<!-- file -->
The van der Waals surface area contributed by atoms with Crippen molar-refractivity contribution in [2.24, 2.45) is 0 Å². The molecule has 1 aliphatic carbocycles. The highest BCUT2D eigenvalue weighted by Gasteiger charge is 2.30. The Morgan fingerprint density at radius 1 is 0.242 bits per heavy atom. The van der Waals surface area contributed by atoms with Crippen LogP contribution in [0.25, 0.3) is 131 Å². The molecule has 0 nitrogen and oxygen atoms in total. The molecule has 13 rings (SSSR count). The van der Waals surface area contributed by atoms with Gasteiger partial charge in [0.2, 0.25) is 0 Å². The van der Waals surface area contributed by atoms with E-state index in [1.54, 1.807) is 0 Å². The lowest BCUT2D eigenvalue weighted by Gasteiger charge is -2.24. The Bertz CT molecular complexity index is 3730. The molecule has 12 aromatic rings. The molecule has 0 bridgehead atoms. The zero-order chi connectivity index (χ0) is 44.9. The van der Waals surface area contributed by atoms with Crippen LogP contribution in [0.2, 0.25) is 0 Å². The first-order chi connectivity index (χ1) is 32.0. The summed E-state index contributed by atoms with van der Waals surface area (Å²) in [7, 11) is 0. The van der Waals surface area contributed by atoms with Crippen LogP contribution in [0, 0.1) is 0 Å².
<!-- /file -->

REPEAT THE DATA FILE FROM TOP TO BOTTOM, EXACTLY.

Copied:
The van der Waals surface area contributed by atoms with Crippen molar-refractivity contribution in [2.24, 2.45) is 0 Å². The molecule has 1 aliphatic carbocycles. The highest BCUT2D eigenvalue weighted by Gasteiger charge is 2.30. The Morgan fingerprint density at radius 1 is 0.242 bits per heavy atom. The van der Waals surface area contributed by atoms with Crippen LogP contribution in [0.25, 0.3) is 131 Å². The molecule has 0 nitrogen and oxygen atoms in total. The molecule has 13 rings (SSSR count). The van der Waals surface area contributed by atoms with Gasteiger partial charge in [0.2, 0.25) is 0 Å². The van der Waals surface area contributed by atoms with E-state index in [1.54, 1.807) is 0 Å². The lowest BCUT2D eigenvalue weighted by Gasteiger charge is -2.24. The Bertz CT molecular complexity index is 3730. The molecule has 12 aromatic rings. The molecule has 0 bridgehead atoms. The zero-order chi connectivity index (χ0) is 44.9. The van der Waals surface area contributed by atoms with Crippen LogP contribution in [0.2, 0.25) is 0 Å². The first-order chi connectivity index (χ1) is 32.0. The summed E-state index contributed by atoms with van der Waals surface area (Å²) in [7, 11) is 0. The van der Waals surface area contributed by atoms with Crippen LogP contribution in [0, 0.1) is 0 Å².